Texas Stamp

EX PARTE CHRISTOPHER RION

PD-1096-19 01/15/2020

“Collateral estoppel applies only when two issues are identical. In appellant’s manslaughter trial, the jury was charged to consider whether appellant ‘recklessly caused the death’ of the complainant. In a pending aggravated assault trial, the jury will be charged to consider whether he ‘recklessly caused bodily injury’ to a different complainant. The court of appeals held that collateral estoppel applies. Was the court right?” 

Rion’s car struck another vehicle, injuring one occupant and eventually killing the other. He was charged with aggravated assault with a deadly weapon of one and manslaughter of the other. Over Rion’s objection, the charges were tried separately. He was first acquitted of manslaughter. Rion filed a pretrial writ claiming the aggravated assault prosecution was barred by collateral estoppel because the only issue, whether he acted recklessly, was decided in the negative by the first jury. The trial court denied relief.

The court of appeals reversed. It held that the jury had necessarily decided that Rion was not criminally responsible, i.e., did not have the culpable mental state, because he suffered a psychotic breakdown prior to the collision and so did not make a conscious decision to engage in the allegedly reckless conduct. It rejected the State’s argument that recklessness as to one victim’s death is not the same as recklessness as to another victim’s injury, calling it “hypertechnical.” Interestingly, the court of appeals said the State was not collaterally estopped from trying Rion for “intentionally or knowingly causing the accident.”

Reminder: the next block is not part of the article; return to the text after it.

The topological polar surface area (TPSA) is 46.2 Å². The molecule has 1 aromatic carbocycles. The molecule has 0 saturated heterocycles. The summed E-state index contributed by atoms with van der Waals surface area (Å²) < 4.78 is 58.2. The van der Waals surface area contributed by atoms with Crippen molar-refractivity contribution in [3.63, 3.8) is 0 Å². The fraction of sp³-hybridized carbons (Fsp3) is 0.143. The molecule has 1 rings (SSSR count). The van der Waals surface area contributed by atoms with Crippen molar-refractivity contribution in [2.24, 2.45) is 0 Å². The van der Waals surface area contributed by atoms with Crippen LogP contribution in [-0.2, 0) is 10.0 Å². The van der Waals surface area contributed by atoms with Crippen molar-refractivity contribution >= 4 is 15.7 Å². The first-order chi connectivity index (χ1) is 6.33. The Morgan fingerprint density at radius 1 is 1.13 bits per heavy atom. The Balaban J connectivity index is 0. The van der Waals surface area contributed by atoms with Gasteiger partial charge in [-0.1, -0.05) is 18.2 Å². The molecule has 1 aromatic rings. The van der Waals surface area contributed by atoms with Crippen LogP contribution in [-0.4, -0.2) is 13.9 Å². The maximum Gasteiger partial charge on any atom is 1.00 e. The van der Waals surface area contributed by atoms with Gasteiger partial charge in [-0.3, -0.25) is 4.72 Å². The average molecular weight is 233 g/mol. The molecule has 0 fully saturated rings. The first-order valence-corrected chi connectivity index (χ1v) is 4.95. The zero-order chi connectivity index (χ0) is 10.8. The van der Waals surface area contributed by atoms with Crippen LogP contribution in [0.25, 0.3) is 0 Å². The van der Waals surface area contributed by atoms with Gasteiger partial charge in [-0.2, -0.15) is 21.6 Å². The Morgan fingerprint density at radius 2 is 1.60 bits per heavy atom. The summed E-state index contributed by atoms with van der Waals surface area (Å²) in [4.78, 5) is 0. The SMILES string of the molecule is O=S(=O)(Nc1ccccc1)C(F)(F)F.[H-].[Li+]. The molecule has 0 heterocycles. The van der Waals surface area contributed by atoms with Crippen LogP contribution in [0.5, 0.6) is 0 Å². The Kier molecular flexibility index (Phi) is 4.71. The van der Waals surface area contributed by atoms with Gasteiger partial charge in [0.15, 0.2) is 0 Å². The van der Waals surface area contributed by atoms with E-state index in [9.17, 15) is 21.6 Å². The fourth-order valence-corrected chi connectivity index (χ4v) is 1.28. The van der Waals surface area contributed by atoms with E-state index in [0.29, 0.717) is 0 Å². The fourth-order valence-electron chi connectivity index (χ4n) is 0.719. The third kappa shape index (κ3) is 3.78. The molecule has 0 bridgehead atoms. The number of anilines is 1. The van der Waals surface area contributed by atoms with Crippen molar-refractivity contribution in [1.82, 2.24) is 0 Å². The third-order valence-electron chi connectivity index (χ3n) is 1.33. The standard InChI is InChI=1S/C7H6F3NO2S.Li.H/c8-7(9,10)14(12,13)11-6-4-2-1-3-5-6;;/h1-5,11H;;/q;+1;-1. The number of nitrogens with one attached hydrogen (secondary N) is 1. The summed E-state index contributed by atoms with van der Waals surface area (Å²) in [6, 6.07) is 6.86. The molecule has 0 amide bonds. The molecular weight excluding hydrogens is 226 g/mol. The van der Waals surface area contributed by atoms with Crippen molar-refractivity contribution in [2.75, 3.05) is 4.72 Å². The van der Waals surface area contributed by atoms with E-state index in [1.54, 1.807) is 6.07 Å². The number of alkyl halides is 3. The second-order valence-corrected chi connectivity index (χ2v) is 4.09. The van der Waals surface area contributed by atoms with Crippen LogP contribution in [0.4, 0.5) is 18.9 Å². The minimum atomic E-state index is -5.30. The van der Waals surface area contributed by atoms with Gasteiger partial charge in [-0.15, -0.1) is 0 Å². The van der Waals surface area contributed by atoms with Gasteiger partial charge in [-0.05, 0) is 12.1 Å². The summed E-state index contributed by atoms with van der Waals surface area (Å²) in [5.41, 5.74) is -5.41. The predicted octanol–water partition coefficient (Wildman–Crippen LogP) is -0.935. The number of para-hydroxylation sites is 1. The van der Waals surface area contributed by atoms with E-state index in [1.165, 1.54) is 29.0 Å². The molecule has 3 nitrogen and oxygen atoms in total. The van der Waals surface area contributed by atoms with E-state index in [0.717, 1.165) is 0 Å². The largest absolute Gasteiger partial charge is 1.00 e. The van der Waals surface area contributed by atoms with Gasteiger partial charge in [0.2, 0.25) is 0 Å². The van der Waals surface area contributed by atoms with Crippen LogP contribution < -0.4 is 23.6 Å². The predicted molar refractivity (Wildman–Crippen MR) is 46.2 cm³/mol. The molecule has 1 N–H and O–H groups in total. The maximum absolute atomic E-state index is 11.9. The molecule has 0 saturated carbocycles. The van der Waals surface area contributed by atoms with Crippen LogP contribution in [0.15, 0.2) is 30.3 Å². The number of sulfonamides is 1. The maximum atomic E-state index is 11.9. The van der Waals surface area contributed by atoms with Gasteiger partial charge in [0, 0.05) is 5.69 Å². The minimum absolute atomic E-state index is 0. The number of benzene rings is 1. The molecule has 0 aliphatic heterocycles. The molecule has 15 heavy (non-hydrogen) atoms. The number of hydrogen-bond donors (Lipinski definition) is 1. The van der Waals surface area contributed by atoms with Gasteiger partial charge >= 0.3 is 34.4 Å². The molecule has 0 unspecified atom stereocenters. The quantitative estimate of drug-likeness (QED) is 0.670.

The State reurges its argument that collateral estoppel does not apply when both the prohibited result and gravamina of the first and second offenses are different. Conceding that the only contested issue was Rion’s recklessness, the State says the court of appeals misconstrued what the jury was asked to decide. Rion’s mental state must be tailored to the result of his conduct, not the conduct itself, because manslaughter is a result-oriented offense. The question was not whether he recklessly drove a certain way but whether he recklessly caused death. That is a separate question from whether he recklessly caused a less serious injury with the same driving.

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